Ed Smith is a journalist and author, most recently of Luck. He is a former professional cricketer and played for both Middlesex and England.

This article first appeared in the 13 August 2014 issue of the New Statesman, A century of meddling in the Middle East

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Harmful gender stereotypes in ads have real impact – so we're challenging them

The ASA must make sure future generations don't recoil at our commercials.

July’s been quite the month for gender in the news. From Jodie Whittaker’s casting in Doctor Who, to trains “so simple even women can drive them”, to how much the Beeb pays its female talent, gender issues have dominated. 

You might think it was an appropriate time for the Advertising Standards Authority (ASA) to launch our own contribution to the debate, Depictions, Perceptions and Harm: a report on gender stereotypes in advertising, the result of more than a year’s careful scrutiny of the evidence base.

Our report makes the case that, while most ads (and the businesses behind them) are getting it right when it comes to avoiding damaging gender stereotypes, the evidence suggests that some could do with reigning it in a little. Specifically, it argues that some ads can contribute to real world harms in the way they portray gender roles and characteristics.

We’re not talking here about ads that show a woman doing the cleaning or a man the DIY. It would be most odd if advertisers couldn’t depict a woman doing the family shop or a man mowing the lawn. Ads cannot be divorced from reality.

What we’re talking about is ads that go significantly further by, for example, suggesting through their content and context that it’s a mum’s sole duty to tidy up after her family, who’ve just trashed the house. Or that an activity or career is inappropriate for a girl because it’s the preserve of men. Or that boys are not “proper” boys if they’re not strong and stoical. Or that men are hopeless at simple parental or household tasks because they’re, well...men.

Advertising is only a small contributor to gender stereotyping, but a contributor it is. And there’s ever greater recognition of the harms that can result from gender stereotyping. Put simply, gender stereotypes can lead us to have a narrower sense of ourselves – how we can behave, who we can be, the opportunities we can take, the decisions we can make. And they can lead other people to have a narrower sense of us too. 

That can affect individuals, whatever their gender. It can affect the economy: we have a shortage of engineers in this country, in part, says the UK’s National Academy of Engineering, because many women don’t see it as a career for them. And it can affect our society as a whole.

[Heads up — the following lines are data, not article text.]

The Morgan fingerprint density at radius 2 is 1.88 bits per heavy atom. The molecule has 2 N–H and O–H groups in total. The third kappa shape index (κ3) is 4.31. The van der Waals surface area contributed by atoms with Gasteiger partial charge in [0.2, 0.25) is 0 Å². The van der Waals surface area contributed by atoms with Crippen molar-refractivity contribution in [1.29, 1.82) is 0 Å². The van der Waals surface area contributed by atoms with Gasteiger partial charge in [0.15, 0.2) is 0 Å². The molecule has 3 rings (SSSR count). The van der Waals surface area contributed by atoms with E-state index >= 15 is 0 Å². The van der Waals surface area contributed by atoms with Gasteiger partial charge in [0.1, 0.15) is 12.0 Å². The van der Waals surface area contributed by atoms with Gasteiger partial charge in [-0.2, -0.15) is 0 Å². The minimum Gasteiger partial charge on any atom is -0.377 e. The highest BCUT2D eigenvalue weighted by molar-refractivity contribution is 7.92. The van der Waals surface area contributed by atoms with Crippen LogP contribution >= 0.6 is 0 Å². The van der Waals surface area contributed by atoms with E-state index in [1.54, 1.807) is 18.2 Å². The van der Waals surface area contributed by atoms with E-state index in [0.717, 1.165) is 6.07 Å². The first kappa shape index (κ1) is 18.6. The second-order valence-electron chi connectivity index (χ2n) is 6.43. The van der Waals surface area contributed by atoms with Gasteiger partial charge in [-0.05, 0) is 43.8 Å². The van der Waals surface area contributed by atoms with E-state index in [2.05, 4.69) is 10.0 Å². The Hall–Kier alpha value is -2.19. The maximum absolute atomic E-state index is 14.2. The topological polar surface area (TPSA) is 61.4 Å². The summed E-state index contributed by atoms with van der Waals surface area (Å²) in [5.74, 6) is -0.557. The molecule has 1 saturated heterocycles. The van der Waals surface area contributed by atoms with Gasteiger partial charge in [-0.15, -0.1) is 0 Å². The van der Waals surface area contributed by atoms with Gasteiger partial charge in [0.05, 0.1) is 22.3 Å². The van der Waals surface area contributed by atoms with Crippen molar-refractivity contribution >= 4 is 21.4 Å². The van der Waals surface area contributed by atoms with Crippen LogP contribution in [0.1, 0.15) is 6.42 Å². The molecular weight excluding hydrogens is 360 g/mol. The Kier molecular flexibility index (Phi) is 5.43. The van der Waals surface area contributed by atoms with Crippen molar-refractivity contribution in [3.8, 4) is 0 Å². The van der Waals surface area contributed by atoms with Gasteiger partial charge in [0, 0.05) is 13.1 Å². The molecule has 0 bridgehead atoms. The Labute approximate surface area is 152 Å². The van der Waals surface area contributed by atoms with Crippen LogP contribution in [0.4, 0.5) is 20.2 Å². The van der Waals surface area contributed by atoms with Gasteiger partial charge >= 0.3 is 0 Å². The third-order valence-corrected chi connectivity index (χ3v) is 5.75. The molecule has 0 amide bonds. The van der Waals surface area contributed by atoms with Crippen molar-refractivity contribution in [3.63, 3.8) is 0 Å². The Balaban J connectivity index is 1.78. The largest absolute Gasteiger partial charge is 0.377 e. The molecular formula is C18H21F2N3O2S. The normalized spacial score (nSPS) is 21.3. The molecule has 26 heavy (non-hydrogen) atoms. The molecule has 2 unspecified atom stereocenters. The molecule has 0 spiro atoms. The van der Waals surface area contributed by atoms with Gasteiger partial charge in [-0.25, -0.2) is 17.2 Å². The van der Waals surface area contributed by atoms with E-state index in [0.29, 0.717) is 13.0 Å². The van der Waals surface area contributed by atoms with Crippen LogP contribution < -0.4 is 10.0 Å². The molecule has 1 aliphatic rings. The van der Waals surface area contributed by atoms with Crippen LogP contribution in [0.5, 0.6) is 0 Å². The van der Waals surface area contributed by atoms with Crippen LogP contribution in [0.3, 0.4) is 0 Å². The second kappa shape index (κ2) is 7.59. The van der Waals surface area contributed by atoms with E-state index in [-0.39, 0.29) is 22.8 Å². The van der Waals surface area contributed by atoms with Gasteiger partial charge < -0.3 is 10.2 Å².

Many businesses get this already. A few weeks ago, UN Women and Unilever announced the global launch of Unstereotype Alliance, with some of the world’s biggest companies, including Proctor & Gamble, Mars, Diageo, Facebook and Google signing up. Advertising agencies like JWT and UM have very recently published their own research, further shining the spotlight on gender stereotyping in advertising. 

At the ASA, we see our UK work as a complement to an increasingly global response to the issue. And we’re doing it with broad support from the UK advertising industry: the Committees of Advertising Practice (CAP) – the industry bodies which author the UK Advertising Codes that we administer – have been very closely involved in our work and will now flesh out the standards we need to help advertisers stay on the right side of the line.

Needless to say, our report has attracted a fair amount of comment. And commentators have made some interesting and important arguments. Take my “ads cannot be divorced from reality” point above. Clearly we – the UK advertising regulator - must take into account the way things are, but what should we do if, for example, an ad is reflecting a part of society as it is now, but that part is not fair and equal? 

The ad might simply be mirroring the way things are, but at a time when many people in our society, including through public policy and equality laws, are trying to mould it into something different. If we reign in the more extreme examples, are we being social engineers? Or are we simply taking a small step in redressing the imbalance in a society where the drip, drip, drip of gender stereotyping over many years has, itself, been social engineering. And social engineering which, ironically, has left us with too few engineers.

Read more: Why new rules on gender stereotyping in ads benefit men, too

The report gave news outlets a chance to run plenty of well-known ads from yesteryear. Fairy Liquid, Shake 'n' Vac and some real “even a woman can open it”-type horrors from decades ago. For some, that was an opportunity to make the point that ads really were sexist back then, but everything’s fine on the gender stereotyping front today. That argument shows a real lack of imagination. 

History has not stopped. If we’re looking back at ads of 50 years ago and marvelling at how we thought they were OK back then, despite knowing they were products of their time, won’t our children and grandchildren be doing exactly the same thing in 50 years’ time? What “norms” now will seem antiquated and unpleasant in the future? We think the evidence points to some portrayals of gender roles and characteristics being precisely such norms, excused by some today on the basis that that’s just the way it is.

Our report signals that change is coming. CAP will now work on the standards so we can pin down the rules and official guidance. We don’t want to catch advertisers out, so we and CAP will work hard to provide as much advice and training as we can, so they can get their ads right in the first place. And from next year, we at the ASA will make sure those standards are followed, taking care that our regulation is balanced and wholly respectful of the public’s desire to continue to see creative ads that are relevant, entertaining and informative. 

You won’t see a sea-change in the ads that appear, but we hope to smooth some of the rougher edges. This is a small but important step in making sure modern society is better represented in ads.

Guy Parker is CEO of the ASA